How to Use git prune

November 6, 2023


The git prune command deletes all the files in a Git repository that are unreachable from the current branch. prune helps clean up the repository when it gets cluttered with files you no longer need or when you finish working on a project. Therefore, this command reduces the repository size.

In this tutorial, you will learn how to use the git prune command.

How to use git prune - a tutorial.


git prune Syntax

The git prune command runs the git fsck --unreachable command using all the references available in refs/ and then removes the unreachable ones. The git fsck command is often used to diagnose potential issues and to see which objects may be candidates for removal using git prune.

Note: The git gc command is an alternative for git prune, as it identifies and removes unreferenced or "dangling" objects that are no longer reachable from any branch, tag, or reference. The git gc command stands for garbage collection, and it optimizes and cleans up the repository.

The git prune command has the following syntax:

git prune [options]

The available options control the command's behavior, and they are discussed in the section below.

git prune Options

The options are not mandatory. Running git prune without specifying any options causes it to perform its basic function, that is, to remove unreferenced objects from a Git repository.

The options allow you to customize the command's behavior to suit your needs or to provide additional information and control over the pruning process. The following table shows a list of options that git prune accepts:

Short optionLong optionDescription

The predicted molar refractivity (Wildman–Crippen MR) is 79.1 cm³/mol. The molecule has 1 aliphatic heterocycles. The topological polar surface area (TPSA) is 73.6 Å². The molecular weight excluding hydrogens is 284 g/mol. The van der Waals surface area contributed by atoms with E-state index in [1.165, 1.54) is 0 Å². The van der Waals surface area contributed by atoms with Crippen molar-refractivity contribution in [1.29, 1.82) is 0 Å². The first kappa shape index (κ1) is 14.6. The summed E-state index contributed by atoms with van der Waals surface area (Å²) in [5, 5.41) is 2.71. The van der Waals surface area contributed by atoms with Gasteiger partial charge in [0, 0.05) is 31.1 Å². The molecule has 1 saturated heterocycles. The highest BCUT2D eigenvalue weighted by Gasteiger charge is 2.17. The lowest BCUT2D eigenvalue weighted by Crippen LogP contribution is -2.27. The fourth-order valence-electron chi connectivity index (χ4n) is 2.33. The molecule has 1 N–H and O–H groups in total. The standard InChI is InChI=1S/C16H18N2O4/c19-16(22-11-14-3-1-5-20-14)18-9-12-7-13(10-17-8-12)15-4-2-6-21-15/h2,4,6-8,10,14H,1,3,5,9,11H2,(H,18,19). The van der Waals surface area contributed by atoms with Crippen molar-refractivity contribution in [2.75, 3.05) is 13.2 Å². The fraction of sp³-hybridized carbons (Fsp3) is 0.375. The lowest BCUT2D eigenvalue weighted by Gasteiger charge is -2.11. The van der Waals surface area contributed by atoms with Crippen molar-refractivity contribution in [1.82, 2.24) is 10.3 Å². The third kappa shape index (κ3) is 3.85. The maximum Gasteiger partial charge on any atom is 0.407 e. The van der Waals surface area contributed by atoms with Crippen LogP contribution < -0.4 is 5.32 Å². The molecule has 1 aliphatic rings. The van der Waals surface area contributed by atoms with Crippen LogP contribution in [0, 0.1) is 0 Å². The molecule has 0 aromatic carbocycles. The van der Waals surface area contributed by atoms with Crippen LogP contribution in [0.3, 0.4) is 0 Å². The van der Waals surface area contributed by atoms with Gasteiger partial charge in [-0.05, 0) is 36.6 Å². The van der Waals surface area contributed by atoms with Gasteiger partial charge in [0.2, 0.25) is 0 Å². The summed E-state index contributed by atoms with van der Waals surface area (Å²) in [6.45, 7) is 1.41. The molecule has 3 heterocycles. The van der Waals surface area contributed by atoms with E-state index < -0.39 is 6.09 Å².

-n--dry-runPerforms a dry run of the pruning operation to display which objects will be pruned without removing them. The option is useful for previewing the effects of the prune operation.
-v--verboseProvides a more detailed output about the objects being pruned, including object IDs.
-f--forceForces the pruning operation even if risky. This option can override safety checks that might prevent certain objects from being pruned.
--progressDisplays a progress indicator during the pruning process, showing the progress as objects are removed. This option is useful for large repositories, allowing you to track the operation's status.
--expire=[time]Sets a time-based expiration for pruning. Objects older than the specified [time] are removed. This option helps you clean up old objects from your repository.
--Instructs Git to treat everything that follows as arguments, even if they might look like options. This option is helpful in cases where an argument could be mistaken for an option.
[head]Instructs Git to keep objects reachable from the listed [head]s, in addition to objects reachable from any of your references.

How to Use git prune Command

This section provides practical, hands-on examples for using the git prune command.

Basic git prune Usage

The basic git prune usage is to remove objects in your Git repository that are no longer reachable from any of the references (e.g., branches, tags). Unreachable objects accumulate over time as you make commits, create branches, and then delete some branches.

Running the following command removes all those unreferenced objects:

git prune

The command cleans up any unreferenced objects, freeing up disk space and cleaning up your repository. There is no output, but if you want to see which objects are pruned, add the --verbose option: